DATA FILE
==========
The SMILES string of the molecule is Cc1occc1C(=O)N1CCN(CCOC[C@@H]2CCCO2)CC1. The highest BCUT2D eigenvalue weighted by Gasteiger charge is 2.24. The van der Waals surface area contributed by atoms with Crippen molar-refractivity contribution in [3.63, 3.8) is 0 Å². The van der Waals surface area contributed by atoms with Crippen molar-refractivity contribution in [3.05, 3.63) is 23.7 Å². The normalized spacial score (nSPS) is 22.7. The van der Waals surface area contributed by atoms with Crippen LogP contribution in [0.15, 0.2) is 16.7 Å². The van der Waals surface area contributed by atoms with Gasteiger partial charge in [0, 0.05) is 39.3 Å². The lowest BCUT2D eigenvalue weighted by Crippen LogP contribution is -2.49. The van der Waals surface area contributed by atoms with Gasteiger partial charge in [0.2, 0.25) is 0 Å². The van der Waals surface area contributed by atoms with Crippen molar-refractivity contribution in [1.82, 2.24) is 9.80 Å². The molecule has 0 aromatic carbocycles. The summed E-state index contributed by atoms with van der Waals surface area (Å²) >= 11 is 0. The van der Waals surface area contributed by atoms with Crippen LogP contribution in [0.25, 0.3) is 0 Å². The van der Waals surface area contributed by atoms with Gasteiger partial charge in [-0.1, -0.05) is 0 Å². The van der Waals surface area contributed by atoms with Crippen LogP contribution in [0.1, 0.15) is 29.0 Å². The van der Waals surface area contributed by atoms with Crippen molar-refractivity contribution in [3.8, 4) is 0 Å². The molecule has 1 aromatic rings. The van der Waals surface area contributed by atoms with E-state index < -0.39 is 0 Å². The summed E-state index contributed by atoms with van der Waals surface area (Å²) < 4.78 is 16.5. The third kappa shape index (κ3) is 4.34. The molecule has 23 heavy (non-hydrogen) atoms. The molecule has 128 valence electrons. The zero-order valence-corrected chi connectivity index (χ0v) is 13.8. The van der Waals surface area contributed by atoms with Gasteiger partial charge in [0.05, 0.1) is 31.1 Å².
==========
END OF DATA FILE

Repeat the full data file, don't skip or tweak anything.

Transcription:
The SMILES string of the molecule is Cc1occc1C(=O)N1CCN(CCOC[C@@H]2CCCO2)CC1. The highest BCUT2D eigenvalue weighted by Gasteiger charge is 2.24. The van der Waals surface area contributed by atoms with Crippen molar-refractivity contribution in [3.63, 3.8) is 0 Å². The van der Waals surface area contributed by atoms with Crippen molar-refractivity contribution in [3.05, 3.63) is 23.7 Å². The normalized spacial score (nSPS) is 22.7. The van der Waals surface area contributed by atoms with Crippen LogP contribution in [0.15, 0.2) is 16.7 Å². The van der Waals surface area contributed by atoms with Gasteiger partial charge in [0, 0.05) is 39.3 Å². The lowest BCUT2D eigenvalue weighted by Crippen LogP contribution is -2.49. The van der Waals surface area contributed by atoms with Gasteiger partial charge in [0.2, 0.25) is 0 Å². The van der Waals surface area contributed by atoms with Crippen molar-refractivity contribution in [1.82, 2.24) is 9.80 Å². The molecule has 0 aromatic carbocycles. The summed E-state index contributed by atoms with van der Waals surface area (Å²) >= 11 is 0. The van der Waals surface area contributed by atoms with Crippen LogP contribution in [0.25, 0.3) is 0 Å². The van der Waals surface area contributed by atoms with Gasteiger partial charge in [-0.1, -0.05) is 0 Å². The van der Waals surface area contributed by atoms with Crippen LogP contribution in [0.1, 0.15) is 29.0 Å². The van der Waals surface area contributed by atoms with Crippen molar-refractivity contribution in [3.8, 4) is 0 Å². The molecule has 1 aromatic rings. The van der Waals surface area contributed by atoms with E-state index < -0.39 is 0 Å². The summed E-state index contributed by atoms with van der Waals surface area (Å²) < 4.78 is 16.5. The third kappa shape index (κ3) is 4.34. The molecule has 23 heavy (non-hydrogen) atoms. The molecule has 128 valence electrons. The zero-order valence-corrected chi connectivity index (χ0v) is 13.8. The van der Waals surface area contributed by atoms with Gasteiger partial charge in [0.05, 0.1) is 31.1 Å².